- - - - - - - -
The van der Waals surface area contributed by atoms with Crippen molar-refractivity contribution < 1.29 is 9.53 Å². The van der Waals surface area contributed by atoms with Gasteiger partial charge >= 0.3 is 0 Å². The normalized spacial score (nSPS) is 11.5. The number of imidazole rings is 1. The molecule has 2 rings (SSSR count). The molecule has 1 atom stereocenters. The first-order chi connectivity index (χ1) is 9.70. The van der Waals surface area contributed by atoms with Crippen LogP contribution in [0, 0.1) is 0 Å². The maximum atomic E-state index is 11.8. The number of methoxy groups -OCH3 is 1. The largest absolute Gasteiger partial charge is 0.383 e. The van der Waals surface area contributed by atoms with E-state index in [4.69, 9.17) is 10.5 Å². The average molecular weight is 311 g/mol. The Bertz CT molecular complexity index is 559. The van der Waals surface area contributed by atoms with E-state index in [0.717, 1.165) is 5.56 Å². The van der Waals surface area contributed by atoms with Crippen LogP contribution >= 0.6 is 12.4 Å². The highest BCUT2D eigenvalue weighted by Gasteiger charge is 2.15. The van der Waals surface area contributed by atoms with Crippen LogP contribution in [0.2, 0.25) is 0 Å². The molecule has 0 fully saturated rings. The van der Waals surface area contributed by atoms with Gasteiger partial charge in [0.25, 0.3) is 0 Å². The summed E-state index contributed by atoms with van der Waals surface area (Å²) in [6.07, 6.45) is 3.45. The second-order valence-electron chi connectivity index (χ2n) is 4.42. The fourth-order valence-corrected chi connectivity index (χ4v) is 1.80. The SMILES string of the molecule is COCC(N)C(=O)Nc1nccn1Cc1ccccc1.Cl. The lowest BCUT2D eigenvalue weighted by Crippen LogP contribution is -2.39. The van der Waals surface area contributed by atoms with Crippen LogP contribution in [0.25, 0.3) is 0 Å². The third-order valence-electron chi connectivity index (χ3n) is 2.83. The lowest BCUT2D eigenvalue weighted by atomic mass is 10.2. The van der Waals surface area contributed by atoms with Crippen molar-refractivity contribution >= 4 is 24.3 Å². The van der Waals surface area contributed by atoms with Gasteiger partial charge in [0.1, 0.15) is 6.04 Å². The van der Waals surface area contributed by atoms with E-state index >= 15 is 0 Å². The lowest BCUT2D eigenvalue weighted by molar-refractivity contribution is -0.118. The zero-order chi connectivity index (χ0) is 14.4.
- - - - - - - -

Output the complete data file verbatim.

The van der Waals surface area contributed by atoms with Crippen molar-refractivity contribution < 1.29 is 9.53 Å². The van der Waals surface area contributed by atoms with Gasteiger partial charge >= 0.3 is 0 Å². The normalized spacial score (nSPS) is 11.5. The number of imidazole rings is 1. The molecule has 2 rings (SSSR count). The molecule has 1 atom stereocenters. The first-order chi connectivity index (χ1) is 9.70. The van der Waals surface area contributed by atoms with Crippen LogP contribution in [0, 0.1) is 0 Å². The maximum atomic E-state index is 11.8. The number of methoxy groups -OCH3 is 1. The largest absolute Gasteiger partial charge is 0.383 e. The van der Waals surface area contributed by atoms with E-state index in [4.69, 9.17) is 10.5 Å². The average molecular weight is 311 g/mol. The Bertz CT molecular complexity index is 559. The van der Waals surface area contributed by atoms with E-state index in [0.717, 1.165) is 5.56 Å². The van der Waals surface area contributed by atoms with Crippen LogP contribution >= 0.6 is 12.4 Å². The highest BCUT2D eigenvalue weighted by Gasteiger charge is 2.15. The van der Waals surface area contributed by atoms with Crippen LogP contribution in [0.2, 0.25) is 0 Å². The molecule has 0 fully saturated rings. The van der Waals surface area contributed by atoms with Gasteiger partial charge in [0.25, 0.3) is 0 Å². The summed E-state index contributed by atoms with van der Waals surface area (Å²) in [6.07, 6.45) is 3.45. The second-order valence-electron chi connectivity index (χ2n) is 4.42. The fourth-order valence-corrected chi connectivity index (χ4v) is 1.80. The SMILES string of the molecule is COCC(N)C(=O)Nc1nccn1Cc1ccccc1.Cl. The lowest BCUT2D eigenvalue weighted by Crippen LogP contribution is -2.39. The van der Waals surface area contributed by atoms with Crippen LogP contribution in [0.25, 0.3) is 0 Å². The third-order valence-electron chi connectivity index (χ3n) is 2.83. The lowest BCUT2D eigenvalue weighted by atomic mass is 10.2. The van der Waals surface area contributed by atoms with Crippen molar-refractivity contribution >= 4 is 24.3 Å². The van der Waals surface area contributed by atoms with Gasteiger partial charge in [0.1, 0.15) is 6.04 Å². The van der Waals surface area contributed by atoms with E-state index >= 15 is 0 Å². The lowest BCUT2D eigenvalue weighted by molar-refractivity contribution is -0.118. The zero-order chi connectivity index (χ0) is 14.4.